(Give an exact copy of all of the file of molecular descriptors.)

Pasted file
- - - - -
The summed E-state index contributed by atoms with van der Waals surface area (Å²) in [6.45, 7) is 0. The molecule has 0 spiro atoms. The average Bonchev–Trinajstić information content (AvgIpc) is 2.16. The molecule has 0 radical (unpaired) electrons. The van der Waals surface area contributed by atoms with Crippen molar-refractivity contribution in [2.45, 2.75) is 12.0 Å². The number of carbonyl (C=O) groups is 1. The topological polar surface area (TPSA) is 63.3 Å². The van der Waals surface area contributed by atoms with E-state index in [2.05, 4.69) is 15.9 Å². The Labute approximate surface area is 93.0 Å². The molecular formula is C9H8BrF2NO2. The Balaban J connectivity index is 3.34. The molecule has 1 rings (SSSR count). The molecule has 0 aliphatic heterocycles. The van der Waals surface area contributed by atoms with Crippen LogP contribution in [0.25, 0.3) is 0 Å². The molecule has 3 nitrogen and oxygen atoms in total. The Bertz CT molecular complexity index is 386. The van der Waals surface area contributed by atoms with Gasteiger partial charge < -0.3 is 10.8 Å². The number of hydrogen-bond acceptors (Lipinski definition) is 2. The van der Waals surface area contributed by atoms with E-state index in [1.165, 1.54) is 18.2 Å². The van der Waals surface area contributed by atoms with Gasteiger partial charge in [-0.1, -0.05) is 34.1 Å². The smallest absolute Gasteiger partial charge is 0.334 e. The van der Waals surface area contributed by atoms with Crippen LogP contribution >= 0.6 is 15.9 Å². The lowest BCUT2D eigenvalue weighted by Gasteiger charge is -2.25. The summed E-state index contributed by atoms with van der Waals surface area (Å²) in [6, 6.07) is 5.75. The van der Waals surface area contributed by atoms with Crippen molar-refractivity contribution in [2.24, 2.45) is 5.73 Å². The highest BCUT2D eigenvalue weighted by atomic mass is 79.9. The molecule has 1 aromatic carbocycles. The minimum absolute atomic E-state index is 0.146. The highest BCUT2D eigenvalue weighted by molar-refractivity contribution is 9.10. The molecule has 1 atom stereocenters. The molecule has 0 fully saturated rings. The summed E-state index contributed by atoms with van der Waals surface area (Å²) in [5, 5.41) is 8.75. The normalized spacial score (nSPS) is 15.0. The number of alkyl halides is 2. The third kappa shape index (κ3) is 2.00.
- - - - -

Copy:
The summed E-state index contributed by atoms with van der Waals surface area (Å²) in [6.45, 7) is 0. The molecule has 0 spiro atoms. The average Bonchev–Trinajstić information content (AvgIpc) is 2.16. The molecule has 0 radical (unpaired) electrons. The van der Waals surface area contributed by atoms with Crippen molar-refractivity contribution in [2.45, 2.75) is 12.0 Å². The number of carbonyl (C=O) groups is 1. The topological polar surface area (TPSA) is 63.3 Å². The van der Waals surface area contributed by atoms with E-state index in [2.05, 4.69) is 15.9 Å². The Labute approximate surface area is 93.0 Å². The molecular formula is C9H8BrF2NO2. The Balaban J connectivity index is 3.34. The molecule has 1 rings (SSSR count). The molecule has 0 aliphatic heterocycles. The van der Waals surface area contributed by atoms with Crippen LogP contribution in [0.25, 0.3) is 0 Å². The molecule has 3 nitrogen and oxygen atoms in total. The Bertz CT molecular complexity index is 386. The van der Waals surface area contributed by atoms with Gasteiger partial charge < -0.3 is 10.8 Å². The number of hydrogen-bond acceptors (Lipinski definition) is 2. The van der Waals surface area contributed by atoms with E-state index in [1.165, 1.54) is 18.2 Å². The van der Waals surface area contributed by atoms with Gasteiger partial charge in [-0.1, -0.05) is 34.1 Å². The smallest absolute Gasteiger partial charge is 0.334 e. The van der Waals surface area contributed by atoms with Crippen LogP contribution >= 0.6 is 15.9 Å². The lowest BCUT2D eigenvalue weighted by Gasteiger charge is -2.25. The summed E-state index contributed by atoms with van der Waals surface area (Å²) in [6, 6.07) is 5.75. The van der Waals surface area contributed by atoms with Crippen molar-refractivity contribution in [2.24, 2.45) is 5.73 Å². The highest BCUT2D eigenvalue weighted by atomic mass is 79.9. The molecule has 1 aromatic carbocycles. The minimum absolute atomic E-state index is 0.146. The highest BCUT2D eigenvalue weighted by molar-refractivity contribution is 9.10. The molecule has 1 atom stereocenters. The molecule has 0 fully saturated rings. The summed E-state index contributed by atoms with van der Waals surface area (Å²) in [5, 5.41) is 8.75. The normalized spacial score (nSPS) is 15.0. The number of alkyl halides is 2. The third kappa shape index (κ3) is 2.00.